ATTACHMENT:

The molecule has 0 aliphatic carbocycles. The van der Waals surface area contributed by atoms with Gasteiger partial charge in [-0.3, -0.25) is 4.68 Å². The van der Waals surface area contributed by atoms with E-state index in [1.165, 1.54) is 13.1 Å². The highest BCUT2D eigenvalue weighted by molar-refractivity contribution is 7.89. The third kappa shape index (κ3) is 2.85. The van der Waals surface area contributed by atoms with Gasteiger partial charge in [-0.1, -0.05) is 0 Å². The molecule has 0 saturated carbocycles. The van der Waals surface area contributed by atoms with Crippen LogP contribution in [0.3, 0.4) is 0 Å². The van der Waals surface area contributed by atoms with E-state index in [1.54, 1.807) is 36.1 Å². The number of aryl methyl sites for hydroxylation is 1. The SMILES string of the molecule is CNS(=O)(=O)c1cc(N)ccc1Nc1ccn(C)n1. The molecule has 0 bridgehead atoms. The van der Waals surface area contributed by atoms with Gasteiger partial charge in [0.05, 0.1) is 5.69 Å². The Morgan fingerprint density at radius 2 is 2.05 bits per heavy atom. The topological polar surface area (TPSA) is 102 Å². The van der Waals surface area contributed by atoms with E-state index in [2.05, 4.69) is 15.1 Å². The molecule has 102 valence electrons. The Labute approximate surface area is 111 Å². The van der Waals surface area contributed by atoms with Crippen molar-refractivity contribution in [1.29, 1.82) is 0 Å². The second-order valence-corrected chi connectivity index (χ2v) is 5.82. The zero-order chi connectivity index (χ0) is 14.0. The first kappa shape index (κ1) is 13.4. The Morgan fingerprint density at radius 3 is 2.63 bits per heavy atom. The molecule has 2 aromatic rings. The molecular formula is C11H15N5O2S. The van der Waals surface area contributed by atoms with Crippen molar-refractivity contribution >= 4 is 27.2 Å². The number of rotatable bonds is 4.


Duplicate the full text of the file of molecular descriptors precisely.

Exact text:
The molecule has 0 aliphatic carbocycles. The van der Waals surface area contributed by atoms with Gasteiger partial charge in [-0.3, -0.25) is 4.68 Å². The van der Waals surface area contributed by atoms with E-state index in [1.165, 1.54) is 13.1 Å². The highest BCUT2D eigenvalue weighted by molar-refractivity contribution is 7.89. The third kappa shape index (κ3) is 2.85. The van der Waals surface area contributed by atoms with Gasteiger partial charge in [-0.1, -0.05) is 0 Å². The molecule has 0 saturated carbocycles. The van der Waals surface area contributed by atoms with Crippen LogP contribution in [0.3, 0.4) is 0 Å². The van der Waals surface area contributed by atoms with E-state index in [1.54, 1.807) is 36.1 Å². The number of aryl methyl sites for hydroxylation is 1. The SMILES string of the molecule is CNS(=O)(=O)c1cc(N)ccc1Nc1ccn(C)n1. The molecule has 0 bridgehead atoms. The van der Waals surface area contributed by atoms with Gasteiger partial charge in [0.05, 0.1) is 5.69 Å². The Morgan fingerprint density at radius 2 is 2.05 bits per heavy atom. The topological polar surface area (TPSA) is 102 Å². The van der Waals surface area contributed by atoms with E-state index in [2.05, 4.69) is 15.1 Å². The molecule has 102 valence electrons. The Labute approximate surface area is 111 Å². The van der Waals surface area contributed by atoms with Crippen molar-refractivity contribution in [1.29, 1.82) is 0 Å². The second-order valence-corrected chi connectivity index (χ2v) is 5.82. The zero-order chi connectivity index (χ0) is 14.0. The first kappa shape index (κ1) is 13.4. The Morgan fingerprint density at radius 3 is 2.63 bits per heavy atom. The molecule has 2 aromatic rings. The molecular formula is C11H15N5O2S. The van der Waals surface area contributed by atoms with Crippen molar-refractivity contribution >= 4 is 27.2 Å². The number of rotatable bonds is 4.